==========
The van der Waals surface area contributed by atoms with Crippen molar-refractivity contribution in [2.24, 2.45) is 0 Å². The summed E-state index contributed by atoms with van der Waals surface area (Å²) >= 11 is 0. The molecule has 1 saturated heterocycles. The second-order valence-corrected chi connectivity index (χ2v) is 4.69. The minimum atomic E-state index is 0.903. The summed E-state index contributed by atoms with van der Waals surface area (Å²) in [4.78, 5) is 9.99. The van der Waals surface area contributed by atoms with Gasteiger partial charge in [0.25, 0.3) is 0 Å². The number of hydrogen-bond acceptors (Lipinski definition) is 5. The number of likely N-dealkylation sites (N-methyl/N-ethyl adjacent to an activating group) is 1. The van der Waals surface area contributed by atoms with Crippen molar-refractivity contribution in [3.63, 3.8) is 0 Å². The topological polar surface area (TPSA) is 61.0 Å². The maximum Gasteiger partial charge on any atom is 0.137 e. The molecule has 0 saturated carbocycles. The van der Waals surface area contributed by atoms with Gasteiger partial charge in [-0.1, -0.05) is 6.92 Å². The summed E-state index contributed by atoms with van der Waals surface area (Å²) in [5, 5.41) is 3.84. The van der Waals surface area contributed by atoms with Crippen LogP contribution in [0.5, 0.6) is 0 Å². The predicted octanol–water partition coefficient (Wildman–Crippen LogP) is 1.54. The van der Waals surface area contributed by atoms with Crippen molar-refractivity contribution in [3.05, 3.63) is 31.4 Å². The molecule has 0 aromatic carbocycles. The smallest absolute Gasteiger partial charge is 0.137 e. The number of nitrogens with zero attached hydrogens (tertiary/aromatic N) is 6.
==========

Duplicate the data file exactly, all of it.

The van der Waals surface area contributed by atoms with Crippen molar-refractivity contribution in [2.24, 2.45) is 0 Å². The summed E-state index contributed by atoms with van der Waals surface area (Å²) >= 11 is 0. The molecule has 1 saturated heterocycles. The second-order valence-corrected chi connectivity index (χ2v) is 4.69. The minimum atomic E-state index is 0.903. The summed E-state index contributed by atoms with van der Waals surface area (Å²) in [4.78, 5) is 9.99. The van der Waals surface area contributed by atoms with Gasteiger partial charge in [0.25, 0.3) is 0 Å². The number of hydrogen-bond acceptors (Lipinski definition) is 5. The number of likely N-dealkylation sites (N-methyl/N-ethyl adjacent to an activating group) is 1. The van der Waals surface area contributed by atoms with Crippen molar-refractivity contribution in [3.63, 3.8) is 0 Å². The topological polar surface area (TPSA) is 61.0 Å². The maximum Gasteiger partial charge on any atom is 0.137 e. The molecule has 0 saturated carbocycles. The van der Waals surface area contributed by atoms with Gasteiger partial charge in [-0.1, -0.05) is 6.92 Å². The summed E-state index contributed by atoms with van der Waals surface area (Å²) in [5, 5.41) is 3.84. The van der Waals surface area contributed by atoms with Crippen LogP contribution in [0.5, 0.6) is 0 Å². The predicted octanol–water partition coefficient (Wildman–Crippen LogP) is 1.54. The van der Waals surface area contributed by atoms with Crippen molar-refractivity contribution in [3.05, 3.63) is 31.4 Å². The molecule has 0 aromatic carbocycles. The smallest absolute Gasteiger partial charge is 0.137 e. The number of nitrogens with zero attached hydrogens (tertiary/aromatic N) is 6.